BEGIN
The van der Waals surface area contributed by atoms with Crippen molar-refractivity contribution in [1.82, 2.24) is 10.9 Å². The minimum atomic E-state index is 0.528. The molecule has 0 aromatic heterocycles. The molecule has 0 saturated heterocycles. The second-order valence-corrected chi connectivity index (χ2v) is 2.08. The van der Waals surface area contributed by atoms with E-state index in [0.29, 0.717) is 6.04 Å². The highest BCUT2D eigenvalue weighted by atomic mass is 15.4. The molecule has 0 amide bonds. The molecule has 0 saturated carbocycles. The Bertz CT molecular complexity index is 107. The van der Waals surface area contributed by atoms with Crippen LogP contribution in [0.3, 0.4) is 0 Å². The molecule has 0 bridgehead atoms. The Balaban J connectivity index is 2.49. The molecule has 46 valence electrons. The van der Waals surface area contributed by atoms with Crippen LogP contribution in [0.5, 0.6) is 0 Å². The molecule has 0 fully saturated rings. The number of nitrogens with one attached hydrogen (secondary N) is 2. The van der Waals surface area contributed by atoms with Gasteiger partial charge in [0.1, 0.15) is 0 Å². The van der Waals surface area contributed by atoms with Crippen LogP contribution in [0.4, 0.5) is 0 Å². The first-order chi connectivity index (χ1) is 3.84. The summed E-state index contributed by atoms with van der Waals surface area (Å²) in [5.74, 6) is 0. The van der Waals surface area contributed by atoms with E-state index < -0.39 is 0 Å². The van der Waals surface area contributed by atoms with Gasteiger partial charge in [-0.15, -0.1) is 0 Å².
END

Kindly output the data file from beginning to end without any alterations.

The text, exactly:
The van der Waals surface area contributed by atoms with Crippen molar-refractivity contribution in [1.82, 2.24) is 10.9 Å². The minimum atomic E-state index is 0.528. The molecule has 0 aromatic heterocycles. The molecule has 0 saturated heterocycles. The second-order valence-corrected chi connectivity index (χ2v) is 2.08. The van der Waals surface area contributed by atoms with E-state index in [0.29, 0.717) is 6.04 Å². The highest BCUT2D eigenvalue weighted by atomic mass is 15.4. The molecule has 0 amide bonds. The molecule has 0 saturated carbocycles. The Bertz CT molecular complexity index is 107. The van der Waals surface area contributed by atoms with Crippen LogP contribution in [0.3, 0.4) is 0 Å². The molecule has 0 bridgehead atoms. The Balaban J connectivity index is 2.49. The molecule has 46 valence electrons. The van der Waals surface area contributed by atoms with Crippen LogP contribution in [0.5, 0.6) is 0 Å². The molecule has 0 fully saturated rings. The number of nitrogens with one attached hydrogen (secondary N) is 2. The van der Waals surface area contributed by atoms with Gasteiger partial charge in [0.1, 0.15) is 0 Å². The van der Waals surface area contributed by atoms with Crippen LogP contribution in [0.4, 0.5) is 0 Å². The first-order chi connectivity index (χ1) is 3.84. The summed E-state index contributed by atoms with van der Waals surface area (Å²) in [5.74, 6) is 0. The van der Waals surface area contributed by atoms with E-state index < -0.39 is 0 Å². The van der Waals surface area contributed by atoms with Gasteiger partial charge in [-0.15, -0.1) is 0 Å².